Scaling Deep: Modifying Mindsets

Nani believes that discriminatory policies are a manifestation of a patriarchal value system that does not recognize women as leaders and stigmatizes single women who fight for their rights. Nani noted, “There is a lot of stigma for divorced women and also widows, single women, and all those who try to assert themselves to take leadership positions. But, it was important to realize that I am not alone in facing this kind of situation. There are millions [who face this]. That is why, first of all, we needed to share stories, then listen to each other to collectively build our understanding of why this is happening to us.”  

Over the last 20 years, Nani and her team at PEKKA have been battling this stigma by changing women’s mindsets about their capacity as leaders. Specifically, PEKKA utilizes the power of storytelling to organize over 70,000 women across Indonesia to demand change. Nani realized that when women share their experiences, both struggles and successes, they better understand the layers of power that control their lives and how to change them.  

PEKKA members gathering for their community meeting. Photo by PEKKA

PEKKA is showing that women across Indonesia are formidable leaders who are not only able to lead a family but conquer insurmountable challenges. Through capacity-building programs, PEKKA highlights how most women already exhibited leadership skills in their experiences as mothers, transforming struggles into overcoming obstacles.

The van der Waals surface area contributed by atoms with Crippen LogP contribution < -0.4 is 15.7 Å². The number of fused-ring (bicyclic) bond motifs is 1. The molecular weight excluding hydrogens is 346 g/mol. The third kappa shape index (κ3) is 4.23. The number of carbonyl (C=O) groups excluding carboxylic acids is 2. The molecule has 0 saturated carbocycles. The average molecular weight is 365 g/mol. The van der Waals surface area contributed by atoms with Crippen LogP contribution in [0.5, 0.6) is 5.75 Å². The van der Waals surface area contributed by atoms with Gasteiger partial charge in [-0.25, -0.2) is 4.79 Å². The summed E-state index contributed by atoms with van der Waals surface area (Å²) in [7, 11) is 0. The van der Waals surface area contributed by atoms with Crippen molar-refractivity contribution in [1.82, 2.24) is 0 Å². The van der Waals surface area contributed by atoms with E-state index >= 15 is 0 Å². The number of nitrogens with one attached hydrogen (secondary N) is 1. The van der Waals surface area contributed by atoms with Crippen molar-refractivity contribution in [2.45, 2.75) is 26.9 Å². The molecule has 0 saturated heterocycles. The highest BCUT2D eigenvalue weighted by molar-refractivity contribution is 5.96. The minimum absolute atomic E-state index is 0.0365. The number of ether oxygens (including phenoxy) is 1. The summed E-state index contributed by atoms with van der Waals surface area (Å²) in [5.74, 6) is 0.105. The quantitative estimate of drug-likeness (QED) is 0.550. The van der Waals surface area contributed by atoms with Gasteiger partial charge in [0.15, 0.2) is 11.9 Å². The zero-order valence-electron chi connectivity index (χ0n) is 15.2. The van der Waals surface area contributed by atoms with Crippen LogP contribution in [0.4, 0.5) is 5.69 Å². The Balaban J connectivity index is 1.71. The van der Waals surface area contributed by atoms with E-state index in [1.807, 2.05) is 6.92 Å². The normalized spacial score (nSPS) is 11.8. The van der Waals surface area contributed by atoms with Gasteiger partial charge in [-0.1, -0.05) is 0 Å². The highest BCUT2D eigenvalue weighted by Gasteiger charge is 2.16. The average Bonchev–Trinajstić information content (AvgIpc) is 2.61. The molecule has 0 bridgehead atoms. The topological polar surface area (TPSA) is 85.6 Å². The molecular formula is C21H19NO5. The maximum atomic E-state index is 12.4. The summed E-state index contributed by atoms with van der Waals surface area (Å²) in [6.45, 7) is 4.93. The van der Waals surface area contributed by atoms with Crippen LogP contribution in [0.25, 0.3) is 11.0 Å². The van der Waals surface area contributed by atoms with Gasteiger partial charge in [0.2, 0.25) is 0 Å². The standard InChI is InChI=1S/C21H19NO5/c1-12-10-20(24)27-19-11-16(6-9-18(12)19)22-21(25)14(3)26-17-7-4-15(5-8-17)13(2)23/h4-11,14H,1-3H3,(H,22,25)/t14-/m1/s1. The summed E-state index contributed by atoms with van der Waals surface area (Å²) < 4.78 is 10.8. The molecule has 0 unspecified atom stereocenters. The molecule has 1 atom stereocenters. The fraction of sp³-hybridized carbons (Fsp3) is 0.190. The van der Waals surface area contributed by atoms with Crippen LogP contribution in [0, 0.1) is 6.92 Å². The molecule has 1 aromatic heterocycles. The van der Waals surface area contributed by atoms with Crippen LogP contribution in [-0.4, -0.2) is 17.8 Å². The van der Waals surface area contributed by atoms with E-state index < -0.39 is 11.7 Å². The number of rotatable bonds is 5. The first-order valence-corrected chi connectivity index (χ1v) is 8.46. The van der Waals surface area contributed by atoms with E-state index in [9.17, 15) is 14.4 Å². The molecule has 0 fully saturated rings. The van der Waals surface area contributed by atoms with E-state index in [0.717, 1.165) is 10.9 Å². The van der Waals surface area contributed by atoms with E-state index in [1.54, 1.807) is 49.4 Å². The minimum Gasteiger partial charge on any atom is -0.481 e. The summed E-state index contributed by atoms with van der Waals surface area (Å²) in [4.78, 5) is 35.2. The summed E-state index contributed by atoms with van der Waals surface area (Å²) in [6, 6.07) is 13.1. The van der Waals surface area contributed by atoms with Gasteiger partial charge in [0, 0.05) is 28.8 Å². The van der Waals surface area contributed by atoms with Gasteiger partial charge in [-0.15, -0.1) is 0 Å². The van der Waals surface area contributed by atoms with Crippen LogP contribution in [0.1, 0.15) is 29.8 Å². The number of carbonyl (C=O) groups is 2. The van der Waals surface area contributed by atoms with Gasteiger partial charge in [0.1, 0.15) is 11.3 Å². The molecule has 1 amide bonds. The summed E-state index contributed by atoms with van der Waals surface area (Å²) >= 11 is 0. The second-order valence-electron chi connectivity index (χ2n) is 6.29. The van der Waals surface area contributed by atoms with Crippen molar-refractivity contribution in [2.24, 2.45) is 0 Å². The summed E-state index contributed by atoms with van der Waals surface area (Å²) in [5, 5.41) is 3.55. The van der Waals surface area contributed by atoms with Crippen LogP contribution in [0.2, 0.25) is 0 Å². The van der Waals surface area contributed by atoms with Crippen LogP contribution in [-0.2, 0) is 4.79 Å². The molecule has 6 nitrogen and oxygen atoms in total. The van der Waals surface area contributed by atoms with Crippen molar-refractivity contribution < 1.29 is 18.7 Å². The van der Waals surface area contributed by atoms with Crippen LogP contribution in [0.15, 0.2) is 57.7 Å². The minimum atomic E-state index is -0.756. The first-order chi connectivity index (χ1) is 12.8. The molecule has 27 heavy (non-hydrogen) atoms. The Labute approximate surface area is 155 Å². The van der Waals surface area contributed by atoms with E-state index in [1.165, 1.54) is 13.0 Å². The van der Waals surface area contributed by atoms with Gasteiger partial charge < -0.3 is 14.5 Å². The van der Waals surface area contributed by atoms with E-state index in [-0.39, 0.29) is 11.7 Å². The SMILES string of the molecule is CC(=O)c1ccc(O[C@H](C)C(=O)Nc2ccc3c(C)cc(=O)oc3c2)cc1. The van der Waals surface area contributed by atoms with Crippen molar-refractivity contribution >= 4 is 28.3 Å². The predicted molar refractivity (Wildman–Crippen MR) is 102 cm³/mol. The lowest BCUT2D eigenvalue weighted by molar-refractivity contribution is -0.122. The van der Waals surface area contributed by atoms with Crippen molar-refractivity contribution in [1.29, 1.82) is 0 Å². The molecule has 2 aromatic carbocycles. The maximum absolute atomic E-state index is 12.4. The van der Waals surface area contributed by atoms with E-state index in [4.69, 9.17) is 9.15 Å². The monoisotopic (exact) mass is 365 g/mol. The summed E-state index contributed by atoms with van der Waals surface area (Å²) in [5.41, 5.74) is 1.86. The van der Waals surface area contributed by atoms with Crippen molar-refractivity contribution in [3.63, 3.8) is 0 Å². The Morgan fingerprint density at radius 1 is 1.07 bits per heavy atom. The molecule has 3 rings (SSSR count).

But, to convince policymakers, they trained legions of women across Indonesia to collect data and stories from communities to prove how many women-headed families existed and what resources and support they were lacking as a result of being excluded from the system. The power of listening and collective storytelling paid off. 

Policy reform that officially recognized women as the leaders of their families is the clearest sign that Nani and her team at PEKKA were able to shift dominant mindsets about women and their ability to lead; it was single women’s testimonies that Nani gathered across Indonesia that fueled policy reform and tailored it to address their complex needs. At Ashoka’s Women’s Initiative for Social Entrepreneurship (WISE) this form of impact is “scaling deep”—where ideas, patterns of behavior, and attitudes are altered. Unless limiting definitions of power are upended, trailblazing women like Nani could continue being excluded from the conversation on pressing issues, such as women’s legal recognition as heads of their families.  

On a larger level, it is vital to redefine how success is measured to include the profound impact Nani has achieved over the past decade of fighting for women’s rights in Indonesia – impact where mindsets are shifted and patterns of behavior are transformed.  After almost two decades of work, the collective impact Nani has led in Indonesia is profound. Her achievements are rooted in the strategies of aiming for system change through policy reform and organizing at a grassroots level to shift dominant mindsets.     

“I am a rebellion,” Nani confidently concluded. 

By Audrey Lodes